- We designed a NICE IV fluid poster (email attached) which we placed on the door of the IV fluid cupboard on each ward.
- The ACT wore a newly designed t shirt (as seen on poster) again highlighting the change. These were worn for the first few days while putting up the poster and introducing the new IV chart.
- We produced a new survival guide for the Foundation doctors which we called FFFFF: (Five Fluid Facts for Foundation) and was distributed to all Foundation doctors
- New IV fluid critical incident reporting tool and safety alert
- ELearning NICE sent to all foundation doctors to complete.
- IV prescription chart (yellow to match the IV fluid balance sheets)
- App store/nhs-whhemh/policies/iv fluids
- Training programme
- Communication programme
- IV fluid pumps
We insisted that the policy could not be launched without investment in pumps. Interestingly many pumps appeared and no new investment was needed. The only costs of the project were the new IV charts. No other services were affected.
In October 2016, six months after the new chart was in place and with the new foundation doctors embedded in the Trust we did a 1 day point prevalence audit including all patients on IV fluids on the wards.
A point prevalence audit: of IV fluids in the cases of 28 patients was undertaken.
Results found that:
- 26/28 had a pump for fluids
- 26/28 had new yellow IV fluid prescription chart,
- 3/28 had daily fluid prescription charts, although 5/28 were commenced on fluids the same day so may have had daily charts from then on.
- 0/28 had a documented daily assessment on fluid chart,
- 13/28 had fluid rates as ‘mls/hour’
- 6/28 received 0.18% NaCl and 4% glucose alone
- 1/28 received 0.18% NaCL and 4% glucose and plasma-Lyte, with no added K+.
- 4/28 received 0.9% NaCl alone
- 4/28 received 0.9% NaCL and plasma-Lyte, no added K+.
- 12/28 received plasma-Lyte alone.
- 1/28 received plasma-Lyte with isoplex due to profound hypotension.
- 16/28 had a catheter
- 10/28 had no fluid balance or output documented at all
- 7/28 had fluid balance charts but output was not completed
- 11/28 had appropriate output/fluid balance documented
A clear move away from use of 0.9% saline was demonstrated with increased use of 0.18% saline with 4% glucose and plasma-Lyte. More appropriate weight based prescribing was seen, with a significant increase in use of pumps. However, poor documentation of an ABCDE approach or indication for fluids on prescription charts was noted, as was a lack of fluid balance documentation.
On ICU, the most commonly prescribed fluid for these patients was 4% Dextrose with 0.18% Sodium Chloride, 16 out of the 17 patients (94.1%). When comparing the rate of infusion in millilitres per hour, as a ratio of the patient’s weight, an average of 1.072 ml/kg/hr was administered across the 17 patients. Using the NICE guidance of a patient receiving 25ml/kg/day of water, 12 of the 17 patients received less maintenance fluid than the recommended amount (70.59%). 3 patients received more IV fluid over a 24-hour period than NICE recommendations (17.64%), 2 patients received the correct amount of IV fluid over the 24-hour period (11.76%).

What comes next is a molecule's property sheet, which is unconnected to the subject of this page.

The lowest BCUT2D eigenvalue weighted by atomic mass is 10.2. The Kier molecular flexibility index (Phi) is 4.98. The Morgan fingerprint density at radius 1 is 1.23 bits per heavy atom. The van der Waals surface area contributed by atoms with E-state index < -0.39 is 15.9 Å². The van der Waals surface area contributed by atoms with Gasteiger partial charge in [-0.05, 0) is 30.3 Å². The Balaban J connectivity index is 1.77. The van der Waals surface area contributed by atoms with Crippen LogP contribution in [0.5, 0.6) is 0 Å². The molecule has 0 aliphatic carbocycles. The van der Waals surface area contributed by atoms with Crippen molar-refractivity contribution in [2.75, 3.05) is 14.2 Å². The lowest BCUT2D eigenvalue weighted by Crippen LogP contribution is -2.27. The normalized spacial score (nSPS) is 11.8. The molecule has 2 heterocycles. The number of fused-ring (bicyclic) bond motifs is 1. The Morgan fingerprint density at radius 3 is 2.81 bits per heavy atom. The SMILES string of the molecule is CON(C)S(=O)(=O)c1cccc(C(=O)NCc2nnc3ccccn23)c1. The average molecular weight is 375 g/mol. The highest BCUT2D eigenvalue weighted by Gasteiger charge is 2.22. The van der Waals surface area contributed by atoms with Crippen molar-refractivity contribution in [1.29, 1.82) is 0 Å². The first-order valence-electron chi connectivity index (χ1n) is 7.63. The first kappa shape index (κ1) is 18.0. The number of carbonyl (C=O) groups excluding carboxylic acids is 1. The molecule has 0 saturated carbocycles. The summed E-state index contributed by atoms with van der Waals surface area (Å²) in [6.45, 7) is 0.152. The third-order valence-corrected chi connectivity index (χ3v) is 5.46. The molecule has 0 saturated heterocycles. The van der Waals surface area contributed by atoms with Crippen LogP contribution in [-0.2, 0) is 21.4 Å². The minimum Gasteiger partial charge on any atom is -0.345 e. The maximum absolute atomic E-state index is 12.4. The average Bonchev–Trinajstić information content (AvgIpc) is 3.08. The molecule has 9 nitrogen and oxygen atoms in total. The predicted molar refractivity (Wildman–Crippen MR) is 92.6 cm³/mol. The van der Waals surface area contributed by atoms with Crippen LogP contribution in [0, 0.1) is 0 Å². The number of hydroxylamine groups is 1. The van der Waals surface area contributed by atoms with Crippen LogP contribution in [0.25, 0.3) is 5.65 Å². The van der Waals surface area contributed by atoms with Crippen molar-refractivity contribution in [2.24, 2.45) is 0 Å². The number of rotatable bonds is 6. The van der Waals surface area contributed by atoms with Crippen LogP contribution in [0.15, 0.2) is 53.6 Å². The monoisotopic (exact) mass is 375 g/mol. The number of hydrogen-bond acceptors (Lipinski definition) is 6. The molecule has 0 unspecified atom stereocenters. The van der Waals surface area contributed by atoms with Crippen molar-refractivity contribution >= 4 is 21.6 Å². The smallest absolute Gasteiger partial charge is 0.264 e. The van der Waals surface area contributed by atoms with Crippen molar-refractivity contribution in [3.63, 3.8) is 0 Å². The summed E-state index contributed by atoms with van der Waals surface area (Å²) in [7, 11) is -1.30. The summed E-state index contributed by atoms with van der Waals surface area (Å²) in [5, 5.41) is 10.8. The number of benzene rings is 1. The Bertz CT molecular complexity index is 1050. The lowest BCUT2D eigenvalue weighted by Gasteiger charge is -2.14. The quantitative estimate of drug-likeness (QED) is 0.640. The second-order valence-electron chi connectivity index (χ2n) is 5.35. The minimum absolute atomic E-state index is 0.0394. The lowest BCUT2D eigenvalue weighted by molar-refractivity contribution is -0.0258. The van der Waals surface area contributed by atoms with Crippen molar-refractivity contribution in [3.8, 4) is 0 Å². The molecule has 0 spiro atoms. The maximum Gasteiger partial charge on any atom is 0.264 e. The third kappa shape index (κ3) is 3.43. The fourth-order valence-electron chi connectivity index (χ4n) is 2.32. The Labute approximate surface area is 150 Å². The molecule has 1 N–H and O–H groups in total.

Fluid prescribing on our unit is generally well managed and performed to a high standard in accordance with NICE guidelines. The old habit of 125ml/hr standard and stat colloid has gone. In the absence of any ICS or Critical Care Network standards we propose that NICE guidelines CG174 should also be used in ICU.
ICU met our expectations. On the wards, we felt that nursing issues such as pumps and putting IV chart in place were addressed. Unfortunately, medical aspirations e.g. standard of prescription and education fell short and this needs addressing at undergraduate level.
Key learning points
- Find the right enthusiastic team to deliver. Who is the most important factor. We are lucky to have our ACT who we mobilized to introduce the changes quickly.
- Clarify the aim why? We should make clear that we want to achieve the NHS core values of patient centred quality care.
- Have well defined objectives and strategy. Base these on principles, standards and evidence.
- Ensure that equipment is available in this case Iv pumps.
- Design IV chart based on the 10 standards making it easier to measure outcomes.
- Have a collaborative approach with pharmacy. Make sure glucose /saline is available.
- Policy review by drugs and therapeutics committee. They made some great suggestions we had overlooked.
- Stress glucose/saline not dextrose /saline. Small point but we should aim to meet standards of drug prescribing.
- Target foundation doctors.
- IV prescription from doctors not good enough. This is often the case with drug prescription and needs addressing at induction.
- Do not accept that there are not enough pumps. We pushed the Trust on this issue and miraculously the pumps appeared. No new costs were incurred.
- Undergraduate training with IV fluids is poor.
- Remember: Right Patient, Right Fluids, Always